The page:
"When I started thinking about it … I realized that in many ways, in the post-war period, Southern California was the ideal of what the American dream was going to look like. At the center of that was the swimming pool, and suburban expansion, and the concept of everybody living in this place that didn’t have the danger of nature, but had all the benefits of the natural landscape. A place that was away from the city, but at the same time felt domesticated. I started thinking about the pool as the central icon of that both real and imaginary place. And it grew from there."
daniellcornell  cindysherman  highculture  popularculture  backyards  suburbia  suburbs  hollywood  nature  design  architecture  art  palmspringsartmuseum  barbarakruger  davidhockney  pacificstandardtime  photography  2012  southerncalifornia  socal  california  swimmingpools 
february 2012 by robertogreco
'Biutiful': Tragedy And Addiction In Barcelona : NPR
"tragedy…a genre that has been forgotten in entertainment business…valuable way to express stories of human beings…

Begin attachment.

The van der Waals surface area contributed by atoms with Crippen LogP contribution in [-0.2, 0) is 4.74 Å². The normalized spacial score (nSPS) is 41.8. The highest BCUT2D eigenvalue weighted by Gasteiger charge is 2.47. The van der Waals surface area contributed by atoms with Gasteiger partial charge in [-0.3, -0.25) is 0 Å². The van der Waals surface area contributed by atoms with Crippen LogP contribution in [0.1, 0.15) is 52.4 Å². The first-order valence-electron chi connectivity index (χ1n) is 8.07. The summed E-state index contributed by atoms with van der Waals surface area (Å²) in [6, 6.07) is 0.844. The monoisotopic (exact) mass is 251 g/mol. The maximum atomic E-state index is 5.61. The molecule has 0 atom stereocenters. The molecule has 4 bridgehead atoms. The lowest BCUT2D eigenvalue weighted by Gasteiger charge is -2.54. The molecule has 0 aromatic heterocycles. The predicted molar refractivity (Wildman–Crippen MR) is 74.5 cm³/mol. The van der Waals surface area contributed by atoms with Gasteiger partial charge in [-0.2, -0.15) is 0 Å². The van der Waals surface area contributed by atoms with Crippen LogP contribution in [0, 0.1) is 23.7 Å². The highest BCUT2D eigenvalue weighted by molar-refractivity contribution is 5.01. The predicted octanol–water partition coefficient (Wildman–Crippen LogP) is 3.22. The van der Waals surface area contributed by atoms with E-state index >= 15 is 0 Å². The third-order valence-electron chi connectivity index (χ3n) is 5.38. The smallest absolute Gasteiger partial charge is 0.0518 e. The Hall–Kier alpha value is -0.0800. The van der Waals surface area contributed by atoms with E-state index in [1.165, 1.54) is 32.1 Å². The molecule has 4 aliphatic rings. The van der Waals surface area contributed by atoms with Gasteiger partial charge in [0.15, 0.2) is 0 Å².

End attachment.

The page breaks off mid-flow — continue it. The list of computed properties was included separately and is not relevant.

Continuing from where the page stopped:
…people doesn't know about existence of this film because obviously the industry is just about selling entertained destruction. You know what I mean, like, predesigned corporate products to take money from the pockets of 10 to 15-year-old kids…

…audiences…have a lot of stiffness in their emotional muscles…even intellectual ones…they just want to sit…and are used to  being entertained…

…much more darkness & bleakness in 30 minute TV newscast…films that people are killed & you don't feel nothing…

…guy is dying, but you care for it. And the way I have seen people really relate to this character & are affected by the film all around the world I have been travelling, you cannot get better than that because the people really shake in a good way and they are not indifferent. And that's what art and that's what art should do, which is provoke, create catharsis."
alejandrogonzáleziñárritu  film  tragedies  biutiful  barcelona  immigration  migration  art  news  hollywood  entertainment  media  2010  darkness  bleakness  death  dying  catharsis  empathy  emotions 
december 2010 by robertogreco
Audiences experience 'Avatar' blues - CNN.com